Truth comes at a price.

After her mother’s death, Siduri’s search for her missing father reveals a shocking truth – she belongs to an ancient eldritch race being hunted to extinction.

Forced to flee with a foul-mouthed spirit, her ex and an orphaned ghost boy, Siduri meets treachery at every turn.

With her enemies closing in, can Siduri survive the genocidal crusade?

Siduri is a tale of fate and family secrets in a world where the line between the living and the dead is blurred.


There are many characters in Siduri. Below, in their own words, are some of the main characters.

Alternatively, if you would like to see the full cast, then click here or if you would like to view the landscape of Siduri click here. Finally, if you would like to see the trailer or listen to extracts then click here.


The novel, Siduri, began as a tale of a girl on a bench waiting for a train. Her boyfriend had vanished, her mother had died, and her father was nowhere to be found.

And that was it. I had no idea what would happen next.

I tinkered with the beginning. I changed it over and over. I added a mysterious woman, running towards the station—only to vanish almost as soon as she’d been seen. After countless revisions, the train finally arrived, and the girl got on. There she encountered a whole slew of characters, most of whom never made the final cut. Once on board, the next bit was straightforward. There was a storm, there was a bridge and there was an almighty crash.

But after that?

After that, I again got stuck. What happens to the girl? Where should the story go? I wanted to write about choice and destiny, but I didn’t know how.

So, I put what I’d written aside and got on with my life.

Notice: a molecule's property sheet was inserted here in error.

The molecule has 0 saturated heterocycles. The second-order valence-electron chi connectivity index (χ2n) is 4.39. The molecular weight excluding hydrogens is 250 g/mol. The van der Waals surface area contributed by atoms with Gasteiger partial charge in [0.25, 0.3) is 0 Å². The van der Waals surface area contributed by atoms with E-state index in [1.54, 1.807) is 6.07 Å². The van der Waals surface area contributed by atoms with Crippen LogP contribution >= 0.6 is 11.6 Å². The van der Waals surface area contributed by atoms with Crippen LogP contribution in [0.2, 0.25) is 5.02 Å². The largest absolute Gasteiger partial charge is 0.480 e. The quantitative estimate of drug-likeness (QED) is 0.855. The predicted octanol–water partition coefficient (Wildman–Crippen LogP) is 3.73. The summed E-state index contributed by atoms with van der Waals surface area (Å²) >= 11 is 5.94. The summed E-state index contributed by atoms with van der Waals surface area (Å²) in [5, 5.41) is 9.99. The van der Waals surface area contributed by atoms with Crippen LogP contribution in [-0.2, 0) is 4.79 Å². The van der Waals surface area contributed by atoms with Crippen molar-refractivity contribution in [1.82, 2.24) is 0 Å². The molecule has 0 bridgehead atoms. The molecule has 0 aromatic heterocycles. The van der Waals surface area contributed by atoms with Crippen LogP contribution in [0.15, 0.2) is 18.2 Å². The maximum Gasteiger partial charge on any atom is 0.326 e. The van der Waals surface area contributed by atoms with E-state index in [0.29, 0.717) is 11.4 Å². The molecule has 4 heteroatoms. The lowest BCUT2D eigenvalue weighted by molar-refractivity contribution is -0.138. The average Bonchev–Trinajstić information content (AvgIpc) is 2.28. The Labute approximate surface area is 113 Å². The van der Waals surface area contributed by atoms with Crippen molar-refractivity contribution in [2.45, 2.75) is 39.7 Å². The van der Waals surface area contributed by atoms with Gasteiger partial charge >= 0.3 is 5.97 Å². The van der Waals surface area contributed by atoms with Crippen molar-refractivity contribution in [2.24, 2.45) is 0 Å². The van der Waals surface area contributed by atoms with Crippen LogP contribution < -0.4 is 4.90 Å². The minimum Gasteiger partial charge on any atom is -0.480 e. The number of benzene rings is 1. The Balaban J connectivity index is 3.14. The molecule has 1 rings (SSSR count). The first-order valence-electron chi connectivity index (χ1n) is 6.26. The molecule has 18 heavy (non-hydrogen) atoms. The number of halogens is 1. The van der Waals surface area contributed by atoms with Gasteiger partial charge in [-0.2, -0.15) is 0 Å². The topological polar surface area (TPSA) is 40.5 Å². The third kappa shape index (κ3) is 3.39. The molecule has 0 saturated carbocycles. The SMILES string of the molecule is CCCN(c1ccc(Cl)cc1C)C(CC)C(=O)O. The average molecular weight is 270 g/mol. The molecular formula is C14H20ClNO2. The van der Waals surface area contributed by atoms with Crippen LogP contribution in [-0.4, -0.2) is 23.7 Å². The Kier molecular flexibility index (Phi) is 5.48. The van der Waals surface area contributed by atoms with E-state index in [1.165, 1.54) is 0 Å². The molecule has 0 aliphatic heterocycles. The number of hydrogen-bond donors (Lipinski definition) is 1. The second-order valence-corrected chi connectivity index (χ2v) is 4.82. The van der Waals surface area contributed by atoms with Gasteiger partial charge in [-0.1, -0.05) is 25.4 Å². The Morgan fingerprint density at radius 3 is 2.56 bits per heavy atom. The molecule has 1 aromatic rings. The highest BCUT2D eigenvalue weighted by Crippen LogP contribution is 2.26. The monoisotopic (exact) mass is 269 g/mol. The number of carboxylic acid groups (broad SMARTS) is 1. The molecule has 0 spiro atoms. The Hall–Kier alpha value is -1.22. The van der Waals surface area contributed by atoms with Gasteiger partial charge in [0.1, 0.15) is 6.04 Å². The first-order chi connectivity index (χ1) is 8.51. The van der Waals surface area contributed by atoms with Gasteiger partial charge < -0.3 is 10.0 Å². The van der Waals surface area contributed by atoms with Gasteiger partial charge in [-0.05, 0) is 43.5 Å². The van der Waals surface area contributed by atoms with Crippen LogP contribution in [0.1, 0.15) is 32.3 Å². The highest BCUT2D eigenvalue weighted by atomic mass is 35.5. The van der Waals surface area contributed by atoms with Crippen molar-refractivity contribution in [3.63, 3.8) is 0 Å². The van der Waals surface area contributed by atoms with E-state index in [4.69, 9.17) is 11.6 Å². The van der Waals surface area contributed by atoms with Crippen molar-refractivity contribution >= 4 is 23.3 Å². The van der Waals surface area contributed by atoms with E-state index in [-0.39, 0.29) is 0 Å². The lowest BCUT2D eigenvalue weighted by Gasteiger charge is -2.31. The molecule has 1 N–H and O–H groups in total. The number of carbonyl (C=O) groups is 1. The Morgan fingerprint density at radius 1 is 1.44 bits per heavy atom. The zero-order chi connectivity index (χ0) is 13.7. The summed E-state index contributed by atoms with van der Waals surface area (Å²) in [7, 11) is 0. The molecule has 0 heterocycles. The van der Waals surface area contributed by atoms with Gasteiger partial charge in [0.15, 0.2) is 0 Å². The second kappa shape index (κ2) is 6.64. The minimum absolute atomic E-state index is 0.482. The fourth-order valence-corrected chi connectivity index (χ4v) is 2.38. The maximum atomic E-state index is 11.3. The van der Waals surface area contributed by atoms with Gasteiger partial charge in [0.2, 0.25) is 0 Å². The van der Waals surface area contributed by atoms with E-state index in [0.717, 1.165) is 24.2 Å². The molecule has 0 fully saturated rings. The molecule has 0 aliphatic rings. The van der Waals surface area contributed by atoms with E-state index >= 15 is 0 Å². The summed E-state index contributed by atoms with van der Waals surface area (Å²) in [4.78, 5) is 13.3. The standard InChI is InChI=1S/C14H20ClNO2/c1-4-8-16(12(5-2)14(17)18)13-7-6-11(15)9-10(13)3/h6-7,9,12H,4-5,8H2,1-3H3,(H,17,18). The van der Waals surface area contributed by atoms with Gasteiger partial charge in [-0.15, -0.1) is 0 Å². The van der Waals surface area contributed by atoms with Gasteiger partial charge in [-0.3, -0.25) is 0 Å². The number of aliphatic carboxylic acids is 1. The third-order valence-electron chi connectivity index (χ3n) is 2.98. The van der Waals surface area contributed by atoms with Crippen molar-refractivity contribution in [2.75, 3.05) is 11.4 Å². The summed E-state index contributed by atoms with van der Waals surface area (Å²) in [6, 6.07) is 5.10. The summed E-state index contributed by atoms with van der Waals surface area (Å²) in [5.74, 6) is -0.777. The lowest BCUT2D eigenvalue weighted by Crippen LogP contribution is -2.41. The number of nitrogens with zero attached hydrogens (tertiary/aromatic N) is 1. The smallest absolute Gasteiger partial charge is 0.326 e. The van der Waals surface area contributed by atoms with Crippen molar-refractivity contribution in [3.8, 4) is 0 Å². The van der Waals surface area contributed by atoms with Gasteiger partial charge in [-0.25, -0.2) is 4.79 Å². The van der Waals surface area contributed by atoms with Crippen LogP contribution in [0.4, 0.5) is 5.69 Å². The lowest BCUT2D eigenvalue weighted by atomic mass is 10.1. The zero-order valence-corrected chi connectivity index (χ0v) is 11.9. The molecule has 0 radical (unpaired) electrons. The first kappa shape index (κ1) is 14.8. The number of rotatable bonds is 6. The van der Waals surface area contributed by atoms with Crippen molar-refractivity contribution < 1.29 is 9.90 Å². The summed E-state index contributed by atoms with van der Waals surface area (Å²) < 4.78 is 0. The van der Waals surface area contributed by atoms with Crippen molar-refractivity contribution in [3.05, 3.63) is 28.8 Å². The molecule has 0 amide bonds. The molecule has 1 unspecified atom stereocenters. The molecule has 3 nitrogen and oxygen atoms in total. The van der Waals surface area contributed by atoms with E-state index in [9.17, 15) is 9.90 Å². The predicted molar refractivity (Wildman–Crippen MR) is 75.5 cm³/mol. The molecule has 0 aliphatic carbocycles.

Then I heard about this bloke called Gilgamesh.

For those unacquainted, Gilgamesh was a Sumerian king of Uruk in Mesopotamia around 4500 years ago. Scholars claim the “Epic of Gilgamesh” to be the “first great composition”. A work that left its mark on literature, even inspiring Homer. I’m not a classical scholar but even I could see the Epic of Gilgamesh asked the same fundamental questions that we’ve been asking ever since. Questions like “Can you outwit death?” and “Should you even try?”

Gilgamesh thought so, but Gilgamesh was also a bit of a dick. Frankly, in classical literature, there are a lot of characters that turn out to be dicks. Still, in Gilgamesh’s story, there’s one character that modern sensibilities deem worthy of praise—Siduri. Although her role in the epic was minor, Siduri is the one who first introduced our procrastinating world to the words “Seize the day!”.

Except that she didn’t.

Siduri’s actual advice was far less Roman, far more Sumerian, and far more fatalistic. Siduri actually said something more like: “Why spend your life striving for the unattainable? Embrace your destiny, make merry, and enjoy the pleasures of life.”

I’m all for pleasure, but my hackles rise when someone calls something “unattainable”. There have been many impossible things that turned out to be quite possible—much to the annoyance of those who deal in absolutes. Certainly, if you use the word “improbable” rather than “impossible,” then you’re at least left with a glimmer of hope. Given the way the world is today, hope is often the only thing left.

Still, Siduri’s response to Gilgamesh gave me an idea. The novel. Siduri, is not a reworking of the “Epic of Gilgamesh.” Others have done that. My Siduri is not an alewife of ancient lore, but instead a young woman waiting on a train. She might live in a world shared with ghosts and hounded by a truly wicked … cult, but otherwise, she’s a very modern girl—albeit one with some serious family issues. I promise I haven’t tried to modernise a text written four thousand years ago.

Well… mostly not.